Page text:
The Stellarex 0.014” device is designed to treat small vessels, below-the-knee disease and challenging critical limb ischemia. The larger, 0.035” device won CE Mark approval in December 2014, just before Spectranetics paid Covidien $30 million deal for the angioplasty platform following the consummation of Medtronic‘s (NYSE:MDT) $50 billion merger with Covidien.
The Colorado Springs-based company filed for pre-market approval from the FDA for Stellarex earlier this month, based on 1-year data from its pivotal Illumenate study.
“Spectranetics is committed to providing specialized and innovative tools and compelling clinical data to improve our patients’ quality of life. Stellarex 0.014” exemplifies these important elements and augments our existing product portfolio, which now includes clinically differentiated treatment for both above and below the knee disease. The Stellarex 0.014” DCB is a significant advancement in our effort to eradicate restenosis and amputation,” president & CEO Scott Drake said in prepared remarks.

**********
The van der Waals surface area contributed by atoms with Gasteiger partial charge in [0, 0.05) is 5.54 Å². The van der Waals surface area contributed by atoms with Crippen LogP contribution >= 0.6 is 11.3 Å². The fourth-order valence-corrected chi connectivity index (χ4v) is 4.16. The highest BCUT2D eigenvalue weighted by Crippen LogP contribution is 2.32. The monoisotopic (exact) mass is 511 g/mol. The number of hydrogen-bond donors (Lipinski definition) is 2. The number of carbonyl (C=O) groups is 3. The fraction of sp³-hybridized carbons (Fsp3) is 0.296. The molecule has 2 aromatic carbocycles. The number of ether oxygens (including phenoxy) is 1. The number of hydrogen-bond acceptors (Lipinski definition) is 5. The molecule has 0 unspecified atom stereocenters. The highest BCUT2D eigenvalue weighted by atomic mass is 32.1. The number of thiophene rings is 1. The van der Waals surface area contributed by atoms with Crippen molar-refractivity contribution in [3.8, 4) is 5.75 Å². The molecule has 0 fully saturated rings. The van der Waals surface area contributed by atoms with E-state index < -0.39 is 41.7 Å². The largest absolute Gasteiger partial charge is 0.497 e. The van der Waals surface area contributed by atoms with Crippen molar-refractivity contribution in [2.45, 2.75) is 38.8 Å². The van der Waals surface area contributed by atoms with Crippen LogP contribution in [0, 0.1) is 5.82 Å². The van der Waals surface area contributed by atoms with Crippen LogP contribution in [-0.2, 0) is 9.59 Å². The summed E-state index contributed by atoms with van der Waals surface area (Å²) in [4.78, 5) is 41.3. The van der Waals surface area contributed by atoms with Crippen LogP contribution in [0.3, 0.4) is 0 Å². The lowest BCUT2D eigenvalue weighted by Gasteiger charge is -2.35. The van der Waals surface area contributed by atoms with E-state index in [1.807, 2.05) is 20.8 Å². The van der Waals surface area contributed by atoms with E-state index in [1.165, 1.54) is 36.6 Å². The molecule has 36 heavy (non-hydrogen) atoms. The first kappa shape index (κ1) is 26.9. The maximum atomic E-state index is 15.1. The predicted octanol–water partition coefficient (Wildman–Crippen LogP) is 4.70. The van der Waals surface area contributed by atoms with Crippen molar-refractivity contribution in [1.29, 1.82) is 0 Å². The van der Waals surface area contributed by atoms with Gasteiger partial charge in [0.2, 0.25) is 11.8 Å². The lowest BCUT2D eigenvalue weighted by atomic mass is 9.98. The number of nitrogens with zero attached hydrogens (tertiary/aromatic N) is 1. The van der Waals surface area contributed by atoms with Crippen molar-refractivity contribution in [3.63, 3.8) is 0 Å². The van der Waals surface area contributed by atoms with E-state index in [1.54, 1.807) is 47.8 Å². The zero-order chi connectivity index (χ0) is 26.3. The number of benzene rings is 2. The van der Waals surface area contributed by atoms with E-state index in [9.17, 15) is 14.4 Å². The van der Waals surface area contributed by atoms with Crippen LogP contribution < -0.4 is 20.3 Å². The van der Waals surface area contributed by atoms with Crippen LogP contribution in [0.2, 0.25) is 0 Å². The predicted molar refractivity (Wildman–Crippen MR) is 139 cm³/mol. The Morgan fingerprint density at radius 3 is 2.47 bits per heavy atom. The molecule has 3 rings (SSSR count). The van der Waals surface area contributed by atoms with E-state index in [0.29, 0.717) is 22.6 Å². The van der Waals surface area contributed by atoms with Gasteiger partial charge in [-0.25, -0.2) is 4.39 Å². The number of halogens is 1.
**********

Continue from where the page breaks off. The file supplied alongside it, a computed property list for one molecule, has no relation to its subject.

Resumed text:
The new size means the platform “represents a latest generation DCB backed by compelling evidence in the fem-pop arteries. It holds strong promise to deliver safety and efficacy in the notoriously challenging infrapopliteal district,” added Professor Dierk Scheinert of Universitätsklinikum in Leipzig, Germany.
In the 300-patient Illumenate trial, the device beat out percutaneous transluminal angioplasty, with just more than 92% of the DCB-treated cohort meeting the safety endpoint, compared to 83.2% for the PTA-treated control group. The primary efficacy endpoint was reached for 82.3% of the Stellarex group, compared with 70.9% of the PTA-treated group.